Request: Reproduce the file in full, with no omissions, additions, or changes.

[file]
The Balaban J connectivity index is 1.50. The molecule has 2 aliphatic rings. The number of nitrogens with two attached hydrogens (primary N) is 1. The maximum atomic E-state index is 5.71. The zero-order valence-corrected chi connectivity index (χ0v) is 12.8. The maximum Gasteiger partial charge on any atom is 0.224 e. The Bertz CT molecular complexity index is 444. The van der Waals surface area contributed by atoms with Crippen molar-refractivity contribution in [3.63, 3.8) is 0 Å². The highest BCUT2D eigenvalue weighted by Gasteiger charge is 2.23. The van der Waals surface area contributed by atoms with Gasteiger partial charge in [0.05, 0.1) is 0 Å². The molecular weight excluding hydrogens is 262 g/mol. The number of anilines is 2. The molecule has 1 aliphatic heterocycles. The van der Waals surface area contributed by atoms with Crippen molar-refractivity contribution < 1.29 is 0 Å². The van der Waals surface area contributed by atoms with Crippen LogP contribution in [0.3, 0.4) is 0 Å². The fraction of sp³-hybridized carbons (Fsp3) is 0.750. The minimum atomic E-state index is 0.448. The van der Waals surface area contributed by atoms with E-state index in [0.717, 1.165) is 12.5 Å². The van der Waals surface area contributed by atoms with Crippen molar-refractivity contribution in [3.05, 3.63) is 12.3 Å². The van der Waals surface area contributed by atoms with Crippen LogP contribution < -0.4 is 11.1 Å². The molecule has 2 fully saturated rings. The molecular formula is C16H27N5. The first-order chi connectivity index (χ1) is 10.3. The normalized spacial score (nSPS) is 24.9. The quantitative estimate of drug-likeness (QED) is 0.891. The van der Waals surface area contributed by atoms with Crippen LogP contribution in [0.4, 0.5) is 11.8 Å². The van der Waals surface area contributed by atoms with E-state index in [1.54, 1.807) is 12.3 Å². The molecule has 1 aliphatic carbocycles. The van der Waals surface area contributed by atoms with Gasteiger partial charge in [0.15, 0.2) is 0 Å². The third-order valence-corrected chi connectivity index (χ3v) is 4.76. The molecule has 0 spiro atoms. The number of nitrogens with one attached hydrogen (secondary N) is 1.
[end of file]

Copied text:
The Balaban J connectivity index is 1.50. The molecule has 2 aliphatic rings. The number of nitrogens with two attached hydrogens (primary N) is 1. The maximum atomic E-state index is 5.71. The zero-order valence-corrected chi connectivity index (χ0v) is 12.8. The maximum Gasteiger partial charge on any atom is 0.224 e. The Bertz CT molecular complexity index is 444. The van der Waals surface area contributed by atoms with Crippen molar-refractivity contribution in [3.63, 3.8) is 0 Å². The highest BCUT2D eigenvalue weighted by Gasteiger charge is 2.23. The van der Waals surface area contributed by atoms with Gasteiger partial charge in [0.05, 0.1) is 0 Å². The molecular weight excluding hydrogens is 262 g/mol. The number of anilines is 2. The molecule has 1 aliphatic heterocycles. The van der Waals surface area contributed by atoms with Crippen molar-refractivity contribution < 1.29 is 0 Å². The van der Waals surface area contributed by atoms with Crippen LogP contribution in [0.3, 0.4) is 0 Å². The fraction of sp³-hybridized carbons (Fsp3) is 0.750. The minimum atomic E-state index is 0.448. The van der Waals surface area contributed by atoms with E-state index in [0.717, 1.165) is 12.5 Å². The van der Waals surface area contributed by atoms with Crippen molar-refractivity contribution in [3.05, 3.63) is 12.3 Å². The van der Waals surface area contributed by atoms with Crippen LogP contribution < -0.4 is 11.1 Å². The molecule has 2 fully saturated rings. The molecular formula is C16H27N5. The first-order chi connectivity index (χ1) is 10.3. The normalized spacial score (nSPS) is 24.9. The quantitative estimate of drug-likeness (QED) is 0.891. The van der Waals surface area contributed by atoms with Crippen LogP contribution in [0.4, 0.5) is 11.8 Å². The van der Waals surface area contributed by atoms with E-state index in [1.54, 1.807) is 12.3 Å². The molecule has 1 aliphatic carbocycles. The van der Waals surface area contributed by atoms with Gasteiger partial charge in [0.15, 0.2) is 0 Å². The third-order valence-corrected chi connectivity index (χ3v) is 4.76. The molecule has 0 spiro atoms. The number of nitrogens with one attached hydrogen (secondary N) is 1.